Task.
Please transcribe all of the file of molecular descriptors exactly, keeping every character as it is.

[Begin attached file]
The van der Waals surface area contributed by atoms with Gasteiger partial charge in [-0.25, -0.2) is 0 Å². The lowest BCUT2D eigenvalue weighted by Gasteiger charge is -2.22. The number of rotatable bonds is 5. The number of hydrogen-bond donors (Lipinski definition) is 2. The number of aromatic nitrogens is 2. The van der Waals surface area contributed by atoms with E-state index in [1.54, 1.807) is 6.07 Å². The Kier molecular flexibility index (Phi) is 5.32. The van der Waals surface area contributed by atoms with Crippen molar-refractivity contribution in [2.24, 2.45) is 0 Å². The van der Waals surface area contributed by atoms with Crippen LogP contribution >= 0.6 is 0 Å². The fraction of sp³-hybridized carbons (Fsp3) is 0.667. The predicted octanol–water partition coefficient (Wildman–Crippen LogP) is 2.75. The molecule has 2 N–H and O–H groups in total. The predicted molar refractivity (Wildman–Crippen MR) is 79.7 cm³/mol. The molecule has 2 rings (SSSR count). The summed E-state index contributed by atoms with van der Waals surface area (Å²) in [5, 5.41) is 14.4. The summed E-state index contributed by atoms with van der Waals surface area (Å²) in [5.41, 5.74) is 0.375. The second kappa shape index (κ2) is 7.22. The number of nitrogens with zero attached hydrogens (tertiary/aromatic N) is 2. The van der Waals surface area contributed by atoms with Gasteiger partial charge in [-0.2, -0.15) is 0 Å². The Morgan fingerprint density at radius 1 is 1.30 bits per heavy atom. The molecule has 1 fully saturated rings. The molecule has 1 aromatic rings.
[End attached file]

The van der Waals surface area contributed by atoms with Gasteiger partial charge in [-0.25, -0.2) is 0 Å². The lowest BCUT2D eigenvalue weighted by Gasteiger charge is -2.22. The number of rotatable bonds is 5. The number of hydrogen-bond donors (Lipinski definition) is 2. The number of aromatic nitrogens is 2. The van der Waals surface area contributed by atoms with E-state index in [1.54, 1.807) is 6.07 Å². The Kier molecular flexibility index (Phi) is 5.32. The van der Waals surface area contributed by atoms with Crippen molar-refractivity contribution in [2.24, 2.45) is 0 Å². The van der Waals surface area contributed by atoms with Crippen LogP contribution >= 0.6 is 0 Å². The fraction of sp³-hybridized carbons (Fsp3) is 0.667. The predicted octanol–water partition coefficient (Wildman–Crippen LogP) is 2.75. The molecule has 2 N–H and O–H groups in total. The predicted molar refractivity (Wildman–Crippen MR) is 79.7 cm³/mol. The molecule has 2 rings (SSSR count). The summed E-state index contributed by atoms with van der Waals surface area (Å²) in [5, 5.41) is 14.4. The summed E-state index contributed by atoms with van der Waals surface area (Å²) in [5.41, 5.74) is 0.375. The second kappa shape index (κ2) is 7.22. The number of nitrogens with zero attached hydrogens (tertiary/aromatic N) is 2. The van der Waals surface area contributed by atoms with Gasteiger partial charge in [-0.2, -0.15) is 0 Å². The Morgan fingerprint density at radius 1 is 1.30 bits per heavy atom. The molecule has 1 fully saturated rings. The molecule has 1 aromatic rings.